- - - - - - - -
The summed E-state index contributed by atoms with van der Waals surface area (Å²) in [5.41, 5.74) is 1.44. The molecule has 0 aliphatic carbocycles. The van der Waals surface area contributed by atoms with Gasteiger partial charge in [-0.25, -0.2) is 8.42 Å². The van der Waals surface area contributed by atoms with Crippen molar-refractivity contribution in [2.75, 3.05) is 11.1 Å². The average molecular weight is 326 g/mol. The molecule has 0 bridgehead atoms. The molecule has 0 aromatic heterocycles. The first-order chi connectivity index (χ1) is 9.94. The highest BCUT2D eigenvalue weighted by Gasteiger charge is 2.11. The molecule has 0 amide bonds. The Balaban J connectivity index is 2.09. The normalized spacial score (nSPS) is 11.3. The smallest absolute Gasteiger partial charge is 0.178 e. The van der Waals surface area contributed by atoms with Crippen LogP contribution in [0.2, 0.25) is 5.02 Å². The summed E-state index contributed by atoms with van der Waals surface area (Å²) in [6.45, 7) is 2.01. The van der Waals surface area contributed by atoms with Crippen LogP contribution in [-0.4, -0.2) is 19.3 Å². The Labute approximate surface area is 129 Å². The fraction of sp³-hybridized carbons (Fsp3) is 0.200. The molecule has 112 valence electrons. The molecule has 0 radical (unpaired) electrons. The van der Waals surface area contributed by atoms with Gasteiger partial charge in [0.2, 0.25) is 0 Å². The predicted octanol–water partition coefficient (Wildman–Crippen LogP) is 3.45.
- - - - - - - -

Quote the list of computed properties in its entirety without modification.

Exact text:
The summed E-state index contributed by atoms with van der Waals surface area (Å²) in [5.41, 5.74) is 1.44. The molecule has 0 aliphatic carbocycles. The van der Waals surface area contributed by atoms with Gasteiger partial charge in [-0.25, -0.2) is 8.42 Å². The van der Waals surface area contributed by atoms with Crippen molar-refractivity contribution in [2.75, 3.05) is 11.1 Å². The average molecular weight is 326 g/mol. The molecule has 0 bridgehead atoms. The molecule has 0 aromatic heterocycles. The first-order chi connectivity index (χ1) is 9.94. The highest BCUT2D eigenvalue weighted by Gasteiger charge is 2.11. The molecule has 0 amide bonds. The Balaban J connectivity index is 2.09. The normalized spacial score (nSPS) is 11.3. The smallest absolute Gasteiger partial charge is 0.178 e. The van der Waals surface area contributed by atoms with Crippen LogP contribution in [0.2, 0.25) is 5.02 Å². The summed E-state index contributed by atoms with van der Waals surface area (Å²) in [6.45, 7) is 2.01. The van der Waals surface area contributed by atoms with Crippen LogP contribution in [-0.4, -0.2) is 19.3 Å². The Labute approximate surface area is 129 Å². The fraction of sp³-hybridized carbons (Fsp3) is 0.200. The molecule has 112 valence electrons. The molecule has 0 radical (unpaired) electrons. The van der Waals surface area contributed by atoms with Gasteiger partial charge in [0.2, 0.25) is 0 Å². The predicted octanol–water partition coefficient (Wildman–Crippen LogP) is 3.45.